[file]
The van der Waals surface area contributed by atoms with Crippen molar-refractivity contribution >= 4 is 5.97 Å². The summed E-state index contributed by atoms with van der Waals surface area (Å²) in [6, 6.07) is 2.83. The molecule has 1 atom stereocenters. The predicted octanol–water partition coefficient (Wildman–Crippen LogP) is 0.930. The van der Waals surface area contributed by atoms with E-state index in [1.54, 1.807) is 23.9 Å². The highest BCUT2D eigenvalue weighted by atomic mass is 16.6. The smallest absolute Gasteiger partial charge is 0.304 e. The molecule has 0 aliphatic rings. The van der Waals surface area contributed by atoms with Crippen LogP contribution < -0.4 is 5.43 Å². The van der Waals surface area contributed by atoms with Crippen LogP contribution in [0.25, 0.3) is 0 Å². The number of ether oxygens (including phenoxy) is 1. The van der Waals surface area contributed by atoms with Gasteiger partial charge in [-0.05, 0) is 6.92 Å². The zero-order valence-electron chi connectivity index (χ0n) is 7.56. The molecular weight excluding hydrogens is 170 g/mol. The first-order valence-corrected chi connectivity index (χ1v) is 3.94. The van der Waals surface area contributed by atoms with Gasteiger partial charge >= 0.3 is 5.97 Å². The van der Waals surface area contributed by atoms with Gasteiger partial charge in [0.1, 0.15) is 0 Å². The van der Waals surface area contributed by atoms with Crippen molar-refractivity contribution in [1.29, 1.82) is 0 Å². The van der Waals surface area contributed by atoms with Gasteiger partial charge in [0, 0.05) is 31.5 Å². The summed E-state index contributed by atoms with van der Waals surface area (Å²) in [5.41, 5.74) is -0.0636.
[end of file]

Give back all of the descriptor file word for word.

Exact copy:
The van der Waals surface area contributed by atoms with Crippen molar-refractivity contribution >= 4 is 5.97 Å². The summed E-state index contributed by atoms with van der Waals surface area (Å²) in [6, 6.07) is 2.83. The molecule has 1 atom stereocenters. The predicted octanol–water partition coefficient (Wildman–Crippen LogP) is 0.930. The van der Waals surface area contributed by atoms with E-state index in [1.54, 1.807) is 23.9 Å². The highest BCUT2D eigenvalue weighted by atomic mass is 16.6. The smallest absolute Gasteiger partial charge is 0.304 e. The molecule has 0 aliphatic rings. The van der Waals surface area contributed by atoms with Crippen LogP contribution < -0.4 is 5.43 Å². The van der Waals surface area contributed by atoms with Crippen LogP contribution in [0.25, 0.3) is 0 Å². The number of ether oxygens (including phenoxy) is 1. The van der Waals surface area contributed by atoms with Gasteiger partial charge in [-0.05, 0) is 6.92 Å². The zero-order valence-electron chi connectivity index (χ0n) is 7.56. The molecular weight excluding hydrogens is 170 g/mol. The first-order valence-corrected chi connectivity index (χ1v) is 3.94. The van der Waals surface area contributed by atoms with Gasteiger partial charge >= 0.3 is 5.97 Å². The van der Waals surface area contributed by atoms with Gasteiger partial charge in [0.1, 0.15) is 0 Å². The van der Waals surface area contributed by atoms with Crippen molar-refractivity contribution in [1.29, 1.82) is 0 Å². The van der Waals surface area contributed by atoms with Gasteiger partial charge in [0, 0.05) is 31.5 Å². The summed E-state index contributed by atoms with van der Waals surface area (Å²) in [5.41, 5.74) is -0.0636.